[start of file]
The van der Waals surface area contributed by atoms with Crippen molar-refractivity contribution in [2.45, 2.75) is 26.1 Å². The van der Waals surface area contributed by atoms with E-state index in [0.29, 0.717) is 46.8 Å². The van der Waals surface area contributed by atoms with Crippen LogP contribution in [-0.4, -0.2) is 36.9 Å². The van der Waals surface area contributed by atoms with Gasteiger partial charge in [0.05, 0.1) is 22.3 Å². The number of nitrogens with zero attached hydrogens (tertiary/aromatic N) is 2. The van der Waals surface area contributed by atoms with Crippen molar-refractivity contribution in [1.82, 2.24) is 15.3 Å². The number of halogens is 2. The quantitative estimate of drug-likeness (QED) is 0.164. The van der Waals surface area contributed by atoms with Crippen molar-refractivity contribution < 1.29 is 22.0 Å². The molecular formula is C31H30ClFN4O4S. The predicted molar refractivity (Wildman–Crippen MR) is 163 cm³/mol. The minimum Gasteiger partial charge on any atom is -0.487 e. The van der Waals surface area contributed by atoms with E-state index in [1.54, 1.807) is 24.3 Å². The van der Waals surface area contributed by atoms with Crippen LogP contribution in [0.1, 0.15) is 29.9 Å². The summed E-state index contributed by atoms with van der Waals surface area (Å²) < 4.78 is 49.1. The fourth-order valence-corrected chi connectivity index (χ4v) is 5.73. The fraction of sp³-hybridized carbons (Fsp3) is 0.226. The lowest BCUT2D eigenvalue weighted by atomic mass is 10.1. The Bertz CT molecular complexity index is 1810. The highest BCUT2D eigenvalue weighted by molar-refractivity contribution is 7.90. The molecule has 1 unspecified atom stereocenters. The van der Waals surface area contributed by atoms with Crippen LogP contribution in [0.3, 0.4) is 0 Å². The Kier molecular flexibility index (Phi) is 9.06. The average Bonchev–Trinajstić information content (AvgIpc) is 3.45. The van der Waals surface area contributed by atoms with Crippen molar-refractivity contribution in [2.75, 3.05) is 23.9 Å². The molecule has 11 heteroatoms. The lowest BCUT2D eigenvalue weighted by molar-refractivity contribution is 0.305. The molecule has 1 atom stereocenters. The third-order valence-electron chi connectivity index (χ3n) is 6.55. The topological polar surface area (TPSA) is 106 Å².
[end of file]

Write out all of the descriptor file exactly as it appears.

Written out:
The van der Waals surface area contributed by atoms with Crippen molar-refractivity contribution in [2.45, 2.75) is 26.1 Å². The van der Waals surface area contributed by atoms with E-state index in [0.29, 0.717) is 46.8 Å². The van der Waals surface area contributed by atoms with Crippen LogP contribution in [-0.4, -0.2) is 36.9 Å². The van der Waals surface area contributed by atoms with Gasteiger partial charge in [0.05, 0.1) is 22.3 Å². The number of nitrogens with zero attached hydrogens (tertiary/aromatic N) is 2. The van der Waals surface area contributed by atoms with Crippen molar-refractivity contribution in [1.82, 2.24) is 15.3 Å². The number of halogens is 2. The quantitative estimate of drug-likeness (QED) is 0.164. The van der Waals surface area contributed by atoms with Crippen molar-refractivity contribution < 1.29 is 22.0 Å². The molecular formula is C31H30ClFN4O4S. The predicted molar refractivity (Wildman–Crippen MR) is 163 cm³/mol. The minimum Gasteiger partial charge on any atom is -0.487 e. The van der Waals surface area contributed by atoms with E-state index in [1.54, 1.807) is 24.3 Å². The van der Waals surface area contributed by atoms with Crippen LogP contribution in [0.1, 0.15) is 29.9 Å². The summed E-state index contributed by atoms with van der Waals surface area (Å²) < 4.78 is 49.1. The fourth-order valence-corrected chi connectivity index (χ4v) is 5.73. The fraction of sp³-hybridized carbons (Fsp3) is 0.226. The lowest BCUT2D eigenvalue weighted by atomic mass is 10.1. The Bertz CT molecular complexity index is 1810. The highest BCUT2D eigenvalue weighted by molar-refractivity contribution is 7.90. The molecule has 1 unspecified atom stereocenters. The van der Waals surface area contributed by atoms with Crippen LogP contribution in [0.3, 0.4) is 0 Å². The Kier molecular flexibility index (Phi) is 9.06. The average Bonchev–Trinajstić information content (AvgIpc) is 3.45. The van der Waals surface area contributed by atoms with Crippen molar-refractivity contribution in [2.75, 3.05) is 23.9 Å². The molecule has 11 heteroatoms. The lowest BCUT2D eigenvalue weighted by molar-refractivity contribution is 0.305. The molecule has 1 atom stereocenters. The third-order valence-electron chi connectivity index (χ3n) is 6.55. The topological polar surface area (TPSA) is 106 Å².